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The Important Audience Most Marketers Ignore

What would happen if you got rid of every part of your B2B marketing program except the calls to action?

Instead of thoughtful advertising, insightful collateral, an informative website and highly tailored lead generation programs, you would send customers just one message: Buy Our Widgets. You wouldn’t research your target market or offer current customers new products that meet their needs. You wouldn’t tell prospects what widgets are or why they need them. And your home page? Nothing but a big “Buy Now” button.

Ridiculous, right?

Then why do so many of us take exactly that approach when it comes to dealing with other internal departments?

In order to be successful, marketing professionals have to work closely with many other groups—sales, product management, IT, operations and even finance. That means we frequently need to get other people in the company to support (or at least buy off on) our ideas.

All too often, we simply tell the people in these departments what we need them to do and expect them to do it. We don’t take the time to help them understand why it might be important and how it might help them. And then we’re surprised when people resist our ideas or fail to approve our plans.

But what if you approached internal collaboration as a marketing challenge?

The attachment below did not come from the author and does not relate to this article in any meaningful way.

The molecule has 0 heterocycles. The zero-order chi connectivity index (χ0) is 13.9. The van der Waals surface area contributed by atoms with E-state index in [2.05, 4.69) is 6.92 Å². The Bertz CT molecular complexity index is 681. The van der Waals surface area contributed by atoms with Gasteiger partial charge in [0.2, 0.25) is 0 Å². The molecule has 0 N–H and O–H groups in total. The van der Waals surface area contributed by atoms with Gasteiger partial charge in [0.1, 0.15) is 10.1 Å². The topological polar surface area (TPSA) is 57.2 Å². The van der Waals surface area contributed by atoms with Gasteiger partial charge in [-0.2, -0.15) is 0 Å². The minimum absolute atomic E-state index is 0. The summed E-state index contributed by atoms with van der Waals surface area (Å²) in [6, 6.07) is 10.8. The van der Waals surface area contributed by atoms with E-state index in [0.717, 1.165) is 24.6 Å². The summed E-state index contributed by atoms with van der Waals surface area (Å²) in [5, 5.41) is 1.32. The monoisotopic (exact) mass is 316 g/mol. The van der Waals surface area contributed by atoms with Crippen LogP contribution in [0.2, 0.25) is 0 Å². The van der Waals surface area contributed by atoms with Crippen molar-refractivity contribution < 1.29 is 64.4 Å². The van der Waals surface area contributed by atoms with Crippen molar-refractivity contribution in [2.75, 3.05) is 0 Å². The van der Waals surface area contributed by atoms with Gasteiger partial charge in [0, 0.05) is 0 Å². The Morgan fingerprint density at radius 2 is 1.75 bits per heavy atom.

In “How to Deal with Other Internal Departments,” we delve into internal marketing—what it is, why it’s important and how to do it right. If you’ve ever struggled to get approval for your budget and ideas, this guide can help you refine your strategy and tactics when approaching other people in your company.

As a successful marketer, you already have the skills you need to influence the other departments in your organization. You just need to apply those skills in a new way. Our internal marketing guide can show you how.

Just like external marketing, internal marketing takes time, focus and a commitment. However, the potential payoff is enormous. You’ll be more likely to get along with people in other departments, and your collaboration efforts will be more successful. You’ll be more likely to get your budgets approved, and when it doesn’t happen, you’ll be more likely to understand why. You may even find that people in other parts of the company have valuable ideas that could benefit your marketing efforts.

In short, good internal marketing helps support good external marketing.

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